Canadian politician accuses bill opposition of siding with child porn peddlars

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Vic_Toews_headshotI’m pretty certain that when trying to sway people to your side of an argument, it’s best not to say your opposition is on the same side as child pornographers.

Nevertheless, this was the tack taken by Canadian Public Safety Minister Vic Toews when questioned about a new bill, referred to as the procedural Bill C-30 or as Lawful Access Bill. More recently, it’s even been called the provocative Protecting Children from Internet Predators Act.

According to reports, he said of critic Francis Scarpaleggia, “he can either side with us or with the child pornographers.”

This is a pretty blatant rhetorical tactic that could only lead to the opposition feeling justifiably defensive and angry.

I’m sure no one fighting the bill is denying the importance of keeping children safe, but C-30 does not limit itself to ‘Internet predator’ investigations. Both the scope and the collateral implications reach far beyond this remit. It simply marginalises discussion to focusing solely on the child protection angle.

A rational and balanced debate about the implications of this law is what was needed. Blurting out such an emotive and negative argument as justification for passing the bill only serves to frustrate, and even destroy, any opportunity for open and frank discussion on the bill’s merits.

Bill C-30 establishes rules for regulation of surveillance, including interception guidelines and obligations. Controversially, it also wants rules permitting law enforcement to approach telecoms companies (telcos) and Internet service providers (ISPs) and demand subscriber data without applying for a warrant.

In a government release “Myths and Facts about Protecting Children from Internet Predators Act,” it’s argued that subscriber information is the modern equivalent of “phone book information”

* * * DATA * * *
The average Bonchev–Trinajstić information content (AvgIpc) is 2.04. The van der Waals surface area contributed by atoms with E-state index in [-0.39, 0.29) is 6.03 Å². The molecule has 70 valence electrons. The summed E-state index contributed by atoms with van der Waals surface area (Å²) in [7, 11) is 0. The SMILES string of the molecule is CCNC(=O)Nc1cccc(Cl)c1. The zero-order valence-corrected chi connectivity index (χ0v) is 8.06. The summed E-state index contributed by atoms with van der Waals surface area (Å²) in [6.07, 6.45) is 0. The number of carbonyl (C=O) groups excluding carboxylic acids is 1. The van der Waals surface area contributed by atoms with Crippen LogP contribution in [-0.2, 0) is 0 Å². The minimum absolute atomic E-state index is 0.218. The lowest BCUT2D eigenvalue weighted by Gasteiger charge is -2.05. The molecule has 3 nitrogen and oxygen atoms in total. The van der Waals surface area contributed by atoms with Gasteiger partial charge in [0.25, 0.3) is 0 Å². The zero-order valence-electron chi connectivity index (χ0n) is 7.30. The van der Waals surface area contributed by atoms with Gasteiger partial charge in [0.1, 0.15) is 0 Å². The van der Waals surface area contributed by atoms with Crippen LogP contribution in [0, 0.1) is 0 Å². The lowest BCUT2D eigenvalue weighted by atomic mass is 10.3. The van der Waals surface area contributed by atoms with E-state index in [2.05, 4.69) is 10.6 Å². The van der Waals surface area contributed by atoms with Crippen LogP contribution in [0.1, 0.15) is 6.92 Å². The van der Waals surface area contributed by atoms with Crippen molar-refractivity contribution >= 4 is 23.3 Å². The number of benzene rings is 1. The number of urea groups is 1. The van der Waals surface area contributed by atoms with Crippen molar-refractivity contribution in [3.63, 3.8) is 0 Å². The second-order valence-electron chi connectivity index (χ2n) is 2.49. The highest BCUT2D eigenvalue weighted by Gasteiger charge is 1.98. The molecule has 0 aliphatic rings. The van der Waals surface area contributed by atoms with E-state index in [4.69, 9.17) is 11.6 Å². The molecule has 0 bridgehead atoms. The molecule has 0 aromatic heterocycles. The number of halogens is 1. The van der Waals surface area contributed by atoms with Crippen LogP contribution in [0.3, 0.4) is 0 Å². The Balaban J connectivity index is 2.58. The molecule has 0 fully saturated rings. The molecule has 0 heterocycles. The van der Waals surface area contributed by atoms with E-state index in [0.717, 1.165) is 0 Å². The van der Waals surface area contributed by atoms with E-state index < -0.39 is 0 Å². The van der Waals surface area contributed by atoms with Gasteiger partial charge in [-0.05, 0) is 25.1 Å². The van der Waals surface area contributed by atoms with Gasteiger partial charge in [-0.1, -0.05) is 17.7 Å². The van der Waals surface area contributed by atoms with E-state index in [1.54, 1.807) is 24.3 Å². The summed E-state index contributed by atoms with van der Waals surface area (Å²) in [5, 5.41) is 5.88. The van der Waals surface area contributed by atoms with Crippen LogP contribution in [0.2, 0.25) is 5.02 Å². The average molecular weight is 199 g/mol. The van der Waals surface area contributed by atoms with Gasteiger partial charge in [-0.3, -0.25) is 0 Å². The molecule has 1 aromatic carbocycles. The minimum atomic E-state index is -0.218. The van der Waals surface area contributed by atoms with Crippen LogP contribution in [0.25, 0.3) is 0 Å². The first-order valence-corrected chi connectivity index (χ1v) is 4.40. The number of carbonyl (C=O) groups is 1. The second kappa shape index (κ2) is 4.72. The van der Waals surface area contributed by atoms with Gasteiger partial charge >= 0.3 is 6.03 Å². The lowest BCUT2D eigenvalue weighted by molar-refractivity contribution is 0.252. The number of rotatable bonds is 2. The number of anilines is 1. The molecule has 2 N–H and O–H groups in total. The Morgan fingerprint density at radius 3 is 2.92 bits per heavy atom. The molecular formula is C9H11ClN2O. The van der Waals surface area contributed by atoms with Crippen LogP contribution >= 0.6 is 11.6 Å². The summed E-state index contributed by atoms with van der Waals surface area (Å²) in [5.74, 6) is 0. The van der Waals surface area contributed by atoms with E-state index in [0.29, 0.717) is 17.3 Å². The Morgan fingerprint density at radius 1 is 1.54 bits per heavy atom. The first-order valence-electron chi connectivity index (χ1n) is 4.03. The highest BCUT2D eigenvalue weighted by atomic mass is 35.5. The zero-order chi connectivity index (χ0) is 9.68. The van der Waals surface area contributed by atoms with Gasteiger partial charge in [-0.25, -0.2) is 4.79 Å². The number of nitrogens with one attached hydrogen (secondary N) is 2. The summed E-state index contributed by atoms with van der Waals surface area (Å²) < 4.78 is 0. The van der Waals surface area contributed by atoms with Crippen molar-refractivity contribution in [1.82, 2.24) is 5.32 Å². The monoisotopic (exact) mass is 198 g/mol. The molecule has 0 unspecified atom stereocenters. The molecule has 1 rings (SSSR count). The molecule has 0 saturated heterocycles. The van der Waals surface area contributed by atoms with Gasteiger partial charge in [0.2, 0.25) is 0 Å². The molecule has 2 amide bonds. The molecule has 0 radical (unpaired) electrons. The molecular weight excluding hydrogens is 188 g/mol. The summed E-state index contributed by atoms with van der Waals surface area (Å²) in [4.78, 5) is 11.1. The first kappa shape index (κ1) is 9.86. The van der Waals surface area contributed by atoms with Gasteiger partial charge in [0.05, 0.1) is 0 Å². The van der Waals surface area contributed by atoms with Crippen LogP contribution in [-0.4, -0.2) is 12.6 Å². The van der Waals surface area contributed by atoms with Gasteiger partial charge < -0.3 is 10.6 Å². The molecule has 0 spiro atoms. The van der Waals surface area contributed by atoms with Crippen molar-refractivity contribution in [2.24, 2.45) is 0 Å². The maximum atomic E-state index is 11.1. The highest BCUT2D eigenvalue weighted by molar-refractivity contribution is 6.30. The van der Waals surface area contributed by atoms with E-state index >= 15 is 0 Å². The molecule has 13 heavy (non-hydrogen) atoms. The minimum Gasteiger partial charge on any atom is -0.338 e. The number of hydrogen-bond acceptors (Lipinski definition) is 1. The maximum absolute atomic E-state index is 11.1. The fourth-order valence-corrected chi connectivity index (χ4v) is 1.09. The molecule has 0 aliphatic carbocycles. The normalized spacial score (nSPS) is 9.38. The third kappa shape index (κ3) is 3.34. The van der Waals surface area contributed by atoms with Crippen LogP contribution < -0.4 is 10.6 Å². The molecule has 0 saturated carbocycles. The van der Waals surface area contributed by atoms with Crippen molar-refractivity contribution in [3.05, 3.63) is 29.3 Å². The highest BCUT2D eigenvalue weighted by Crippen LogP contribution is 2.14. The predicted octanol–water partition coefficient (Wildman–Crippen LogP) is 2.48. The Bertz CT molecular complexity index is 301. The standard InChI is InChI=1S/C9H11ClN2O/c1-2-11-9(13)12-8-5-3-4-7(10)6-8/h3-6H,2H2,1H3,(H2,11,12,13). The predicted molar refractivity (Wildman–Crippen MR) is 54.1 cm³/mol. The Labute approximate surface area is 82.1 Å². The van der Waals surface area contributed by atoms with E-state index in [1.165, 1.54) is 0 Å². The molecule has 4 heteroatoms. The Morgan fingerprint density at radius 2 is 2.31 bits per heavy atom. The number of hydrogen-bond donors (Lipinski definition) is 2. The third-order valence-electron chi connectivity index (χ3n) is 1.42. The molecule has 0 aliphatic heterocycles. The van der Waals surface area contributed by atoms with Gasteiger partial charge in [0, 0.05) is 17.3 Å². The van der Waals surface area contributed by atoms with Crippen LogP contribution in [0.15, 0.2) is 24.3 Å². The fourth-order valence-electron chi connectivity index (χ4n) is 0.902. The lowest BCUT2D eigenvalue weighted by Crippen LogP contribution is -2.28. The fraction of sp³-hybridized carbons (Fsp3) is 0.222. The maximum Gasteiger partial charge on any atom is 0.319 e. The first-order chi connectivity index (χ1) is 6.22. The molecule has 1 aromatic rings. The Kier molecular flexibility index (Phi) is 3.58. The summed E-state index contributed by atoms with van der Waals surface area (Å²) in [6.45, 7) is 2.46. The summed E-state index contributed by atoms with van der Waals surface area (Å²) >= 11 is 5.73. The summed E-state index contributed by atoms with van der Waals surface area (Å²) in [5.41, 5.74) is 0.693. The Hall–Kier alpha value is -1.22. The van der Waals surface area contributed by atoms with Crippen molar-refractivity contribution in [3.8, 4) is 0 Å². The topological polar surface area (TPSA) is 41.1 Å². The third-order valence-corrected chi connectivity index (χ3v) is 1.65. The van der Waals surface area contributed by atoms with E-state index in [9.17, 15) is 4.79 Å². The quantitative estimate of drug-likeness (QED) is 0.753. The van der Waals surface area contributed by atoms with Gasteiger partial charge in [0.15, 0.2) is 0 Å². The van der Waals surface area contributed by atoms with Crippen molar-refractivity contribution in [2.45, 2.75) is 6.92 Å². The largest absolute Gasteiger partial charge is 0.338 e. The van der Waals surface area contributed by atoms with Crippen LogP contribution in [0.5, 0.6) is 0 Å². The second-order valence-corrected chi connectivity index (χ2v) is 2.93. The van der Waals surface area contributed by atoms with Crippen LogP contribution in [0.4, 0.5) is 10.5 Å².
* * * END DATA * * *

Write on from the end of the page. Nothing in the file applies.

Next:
Well, it’s a bit more personal than that… s16 (1) of the current form of the bill seeks access to your IP addresses, subscriber ID email address, phone number, name and address.

Michael_Geist_headshotUniversity of Ottawa Professor of Internet Law and e-Commerce, Michael Geist, has been particularly vocal about Bill C-30. He has discussed his views on TV, Radio and his own blog.

A Freedom of Information request from the Royal Canadian Mounted Police shows that telcos and ISPs already voluntarily hand over subscriber data in 94% of police requests.

This means that 6% of requests are denied, and police are required to get warrants before any user information is provided. Bill C-30 seeks to get rid of the need for warrants altogether, making all 100% of telcos and ISPs legally obligated to hand over subscriber data upon police request.

These numbers are raising alarm bells. It highlights that nearly all customer data disclosures are already occurring under the radar of accountability, without judicial oversight or legal due process, all at the discretion of the telcos and ISPs.

This new bill could however address the interests of both privacy advocates and the authorities. Michael Geist has suggested two ways of finding a compromise.

  • Require reporting oversight for all subscriber data disclosures. This would need the bill to put a stop to the current voluntary disclosures between police and companies that are currently unreported.
  • Creating a new special warrant for subscriber data, with “a low threshold along with rapid authorization and lower costs”. This would satisfy both the police needing speedy disclosure and privacy activists seeking procedural safeguards.

This makes a lot of sense to me. Appropriate regulation of surveillance legislation is vital to meet the needs of both sides. Keeping the status quo of ‘free for all’ voluntary disclosures is simply not sustainable for protecting privacy.

Courts are well placed to balance proportionality and necessity, and if the information is important enough to an investigation, it is worth the effort of getting a warrant (streamlined or otherwise).

Following widespread media attention, members of the ruling Conservative party have threatened to vote against the bill. This led Canadian Prime Minister Stephen Harper to announce further revisions.

Let’s hope the changes follow the path of Michael Geist’s suggestions, and a suitable compromise is reached.

Image of Michael Geist courtesy of Wikipedia
Image of Vic Toews courtesy of Wikipedia
Image of Canadian flag courtesy of Shutterstock